Andrew Card Resigns as White House Chief of Staff
Budget Director Joshua B. Bolten Will Step in For Card on April 14
By Peter Baker
Washington Post Staff Writer
Tuesday, March 28, 2006; 8:48 AM
White House Chief of Staff Andrew H. Card Jr. announced his resignation this morning after nearly 5-1/2 years as President Bush's top aide. Bush said Card will be replaced by Joshua B. Bolten, the director of the Office of Management and Budget.
Bush made the announcement in the Oval Office at 8:30 a.m. Card will serve until April 14 to provide a transition period, but the move could presage broader staff changes as Bolten takes over an operation hobbled by political problems heading into a crucial midterm election season.
Card has held the top staff job at the White House longer than any person since Sherman Adams under President Dwight D. Eisenhower and had earned enormous respect within the building and around Washington for his calm professionalism and stamina. But his stewardship of the Bush team had come under question in recent months after a series of mishaps, including the failed Supreme Court nomination of Harriet Miers, the bungled federal response to Hurricane Katrina, the slow public disclosure of Vice President Cheney's shooting accident and the unexpected Republican revolt over a plan to turn management at a half dozen ports to an Arab-owned company.
A senior administration official, who spoke on condition of anonymity to avoid upstaging the president's announcement, said Card approached Bush earlier this month about the possibility of stepping down and then two had several discussions about the idea. Card then went with Bush to Camp David last weekend, where they settled on a decision and timing.
"He's been here 5-1/2 years. The average tenure of chief of staff is two years," said the official. "Change can be good and necessary and that's what they had discussed." The official said the decision was Card's, not Bush's. "Andy initiated it with the president," the official said.
Bolten is among the most respected officials within the administration and a trusted confidant of the president's. His selection as chief of staff suggests the likelihood of a smooth transition, but officials anticipate that he might want to make further changes to a team that has largely been intact since the beginning of the Bush presidency in January 2001.
Bolten served as deputy White House chief of staff in Bush's first term and then was moved over to head the budget office at a time when spending on wars in Iraq and Afghanistan as well as Medicare benefits and the recovery from Hurricane Katrina pushed up deficits. In an attempt to deal with the new spending demands, Bolten oversaw two consecutive budgets that actually cut overall non-security discretionary domestic spending. But many Republicans in Congress have complained that the administration has not done enough to tighten the federal belt.
Bush had brushed off talk of staff changes at a news conference last week but explicitly did not rule them out. "I am happy with the people I surrounded myself with," he said at the time. When asked if he might bring aboard a veteran Washington operative to repair relations with Congress, he said, "I'm not going to announce it right now."
Card, 59, has been the focal point of much discussion in Washington about how physically and politically exhausted the White House staff must be in the sixth year of a presidency buffeted by recession, terrorism and war. Card has told interviewers that he gets up every morning at 4:20 a.m., arrives at the White House an hour or so after that and works until 8 or 9 at night.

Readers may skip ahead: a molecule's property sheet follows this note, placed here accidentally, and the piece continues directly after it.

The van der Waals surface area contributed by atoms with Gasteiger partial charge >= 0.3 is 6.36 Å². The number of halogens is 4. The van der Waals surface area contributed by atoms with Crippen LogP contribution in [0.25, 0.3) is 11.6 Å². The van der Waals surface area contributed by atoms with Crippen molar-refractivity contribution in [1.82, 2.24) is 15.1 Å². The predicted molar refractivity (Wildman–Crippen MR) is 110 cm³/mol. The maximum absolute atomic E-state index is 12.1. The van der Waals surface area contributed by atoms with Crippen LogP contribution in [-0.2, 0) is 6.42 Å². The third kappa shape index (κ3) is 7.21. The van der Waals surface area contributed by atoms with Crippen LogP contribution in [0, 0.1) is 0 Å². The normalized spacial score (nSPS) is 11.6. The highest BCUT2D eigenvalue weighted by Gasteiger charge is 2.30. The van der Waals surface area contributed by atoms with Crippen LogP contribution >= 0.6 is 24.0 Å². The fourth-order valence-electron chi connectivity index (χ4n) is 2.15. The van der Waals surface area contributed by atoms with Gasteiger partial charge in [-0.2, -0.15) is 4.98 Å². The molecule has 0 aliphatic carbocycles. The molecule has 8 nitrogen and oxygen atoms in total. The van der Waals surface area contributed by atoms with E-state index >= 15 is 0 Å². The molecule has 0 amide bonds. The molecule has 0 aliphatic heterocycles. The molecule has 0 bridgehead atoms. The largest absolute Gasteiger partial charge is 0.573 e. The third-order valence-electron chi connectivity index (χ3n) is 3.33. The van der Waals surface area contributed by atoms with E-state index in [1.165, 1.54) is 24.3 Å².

A former secretary of transportation for President George H.W. Bush, Card has been a fiercely loyal part of the larger Bush political clan for many years. Unlike other chiefs of staff who have been seen as autocratic, Card managed the competing egos and political crosscurrents of the White House with quiet efficiency, respect and seemingly no independent agenda. He was known for wandering the West Wing to check in on aides and leaving notes of thanks to those who had done a good job.
Largely invisible to the public, he is best known beyond the beltway probably for his cameo role on Sept. 11, 2001, informing Bush that a second hijacked plane had struck the World Trade Center in New York. Bush at the time was reading a children's book to students in a Florida classroom. As the cameras recorded the moment, Card calmly approached Bush and whispered in his ear. "A second plane hit the second tower," Card told Bush, according to later accounts. "America is under attack."
Card began his political career in his home New England, where he was elected to the Massachusetts legislature in 1974 as a moderate Republican who supported abortion rights and gay rights. He ran for governor in 1982 but lost the Republican nomination.
His work with the Bush family began in earnest in 1980 when he ran the Massachusetts campaign for George H.W. Bush's failed attempt to win the presidential nomination. After becoming Ronald Reagan's vice president, Bush brought him into the White House, where he worked in the intergovernmental affairs office. He later joined Bush's presidential campaign and then served as deputy chief of staff before taking over the transportation department.
In picking Bolten to replace Card, the current President Bush stayed close to home. Resisting Republican advice to pick a seasoned Washington veteran the way Reagan brought in former Senate majority leader Howard H. Baker Jr. when his own presidency was listing in his second term, Bush characteristically picked someone he knows well and trusts implicitly.
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